Vienna, Austria A surge in world oil output last month has left producer countries with too little spare capacity to fully offset a wartime halt in supplies from Iraq, the International Energy Agency warned Wednesday.
Output increased 2.5 percent worldwide in February and oil inventories tightened in major importing nations, the agency said. Fears of a U.S.-led attack on Iraq propelled prices to their highest levels since the 1991 Gulf War.
International oil markets are "running on empty" as war clouds gather again in the Persian Gulf, the agency said in its monthly oil market report.
"A further supply disruption would tax a system operating at close to capacity," the report said.
The only reliable cushion for consumers may be the 4 billion barrels in strategic stocks of crude that IEA members have amassed for use in an emergency, it added.
Tuesday, the Organization of Petroleum Exporting Countries decided to leave its oil production quotas unchanged at 24.5 million barrels a day. OPEC, which pumps about a third of the world's crude, made clear that it would boost its output to try to cover any shortfall arising from a war.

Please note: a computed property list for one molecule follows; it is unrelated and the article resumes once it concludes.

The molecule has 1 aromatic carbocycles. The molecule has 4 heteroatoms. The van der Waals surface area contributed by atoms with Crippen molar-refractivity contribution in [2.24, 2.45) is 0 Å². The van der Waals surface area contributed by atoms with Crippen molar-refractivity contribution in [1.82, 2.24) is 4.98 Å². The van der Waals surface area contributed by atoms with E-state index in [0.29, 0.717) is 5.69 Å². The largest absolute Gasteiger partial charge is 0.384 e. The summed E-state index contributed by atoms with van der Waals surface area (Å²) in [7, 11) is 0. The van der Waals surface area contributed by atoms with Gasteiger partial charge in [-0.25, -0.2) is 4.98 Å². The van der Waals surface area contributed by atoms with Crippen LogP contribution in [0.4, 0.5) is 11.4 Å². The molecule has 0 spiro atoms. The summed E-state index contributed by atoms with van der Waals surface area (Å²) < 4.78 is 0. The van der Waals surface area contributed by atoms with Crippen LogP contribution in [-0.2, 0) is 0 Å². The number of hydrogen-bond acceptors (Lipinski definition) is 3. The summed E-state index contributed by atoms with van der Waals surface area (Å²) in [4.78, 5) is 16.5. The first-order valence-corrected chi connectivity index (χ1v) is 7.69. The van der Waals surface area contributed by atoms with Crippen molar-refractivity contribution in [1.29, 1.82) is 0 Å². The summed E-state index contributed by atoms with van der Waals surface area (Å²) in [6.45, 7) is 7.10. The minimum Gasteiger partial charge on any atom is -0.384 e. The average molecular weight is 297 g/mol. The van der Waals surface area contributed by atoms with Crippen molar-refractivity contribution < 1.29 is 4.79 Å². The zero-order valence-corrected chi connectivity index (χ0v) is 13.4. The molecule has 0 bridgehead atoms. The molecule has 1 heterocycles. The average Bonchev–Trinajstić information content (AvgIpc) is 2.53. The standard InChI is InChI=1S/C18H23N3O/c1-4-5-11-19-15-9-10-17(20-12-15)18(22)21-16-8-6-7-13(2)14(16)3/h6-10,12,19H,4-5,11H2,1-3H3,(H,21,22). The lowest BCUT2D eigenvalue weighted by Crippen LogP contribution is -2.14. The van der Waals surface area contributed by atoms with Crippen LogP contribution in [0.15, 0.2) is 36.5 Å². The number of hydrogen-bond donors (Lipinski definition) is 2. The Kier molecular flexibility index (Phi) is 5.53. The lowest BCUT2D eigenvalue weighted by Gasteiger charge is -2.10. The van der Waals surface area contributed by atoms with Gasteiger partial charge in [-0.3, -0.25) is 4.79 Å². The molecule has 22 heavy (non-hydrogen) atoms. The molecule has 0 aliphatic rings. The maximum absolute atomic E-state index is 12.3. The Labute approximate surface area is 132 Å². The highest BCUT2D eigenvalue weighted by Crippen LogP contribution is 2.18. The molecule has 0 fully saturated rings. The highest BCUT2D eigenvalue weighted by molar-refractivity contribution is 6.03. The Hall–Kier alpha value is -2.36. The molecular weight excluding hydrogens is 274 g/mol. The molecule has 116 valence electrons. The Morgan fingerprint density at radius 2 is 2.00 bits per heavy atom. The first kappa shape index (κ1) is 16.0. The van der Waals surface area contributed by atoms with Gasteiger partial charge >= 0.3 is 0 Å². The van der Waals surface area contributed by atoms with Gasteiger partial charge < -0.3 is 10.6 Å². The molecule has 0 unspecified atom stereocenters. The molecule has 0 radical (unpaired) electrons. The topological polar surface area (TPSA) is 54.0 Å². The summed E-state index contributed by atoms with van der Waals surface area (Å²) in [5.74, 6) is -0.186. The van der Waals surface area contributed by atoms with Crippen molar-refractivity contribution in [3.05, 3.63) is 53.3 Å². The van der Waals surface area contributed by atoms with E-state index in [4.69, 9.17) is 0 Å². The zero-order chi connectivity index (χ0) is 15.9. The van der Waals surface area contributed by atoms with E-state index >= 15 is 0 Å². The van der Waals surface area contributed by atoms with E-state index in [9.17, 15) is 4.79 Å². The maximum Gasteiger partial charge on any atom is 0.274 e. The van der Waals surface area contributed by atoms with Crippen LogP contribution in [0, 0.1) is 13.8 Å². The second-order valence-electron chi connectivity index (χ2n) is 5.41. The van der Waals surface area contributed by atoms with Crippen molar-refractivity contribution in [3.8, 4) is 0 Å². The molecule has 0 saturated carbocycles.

The IEA is the energy watchdog of the Organization for Economic Cooperation and Development, a group of the world's wealthiest oil-importing countries.
While highlighting many causes for concern in oil markets, the IEA expects that the end of winter -- the peak season for heating oil sales -- will reduce demand for crude by about 1.6 million barrels a day. Such a decrease would in itself offset a loss of Iraq's current exports under the U.N. oil-for-food program, the report said.
The IEA acknowledged efforts by OPEC and independent producers to put additional crude on the market. World production rose in February by 1.96 million barrels a day to 79.41 million barrels, and OPEC contributed more than three-fourths of the increase, the agency said.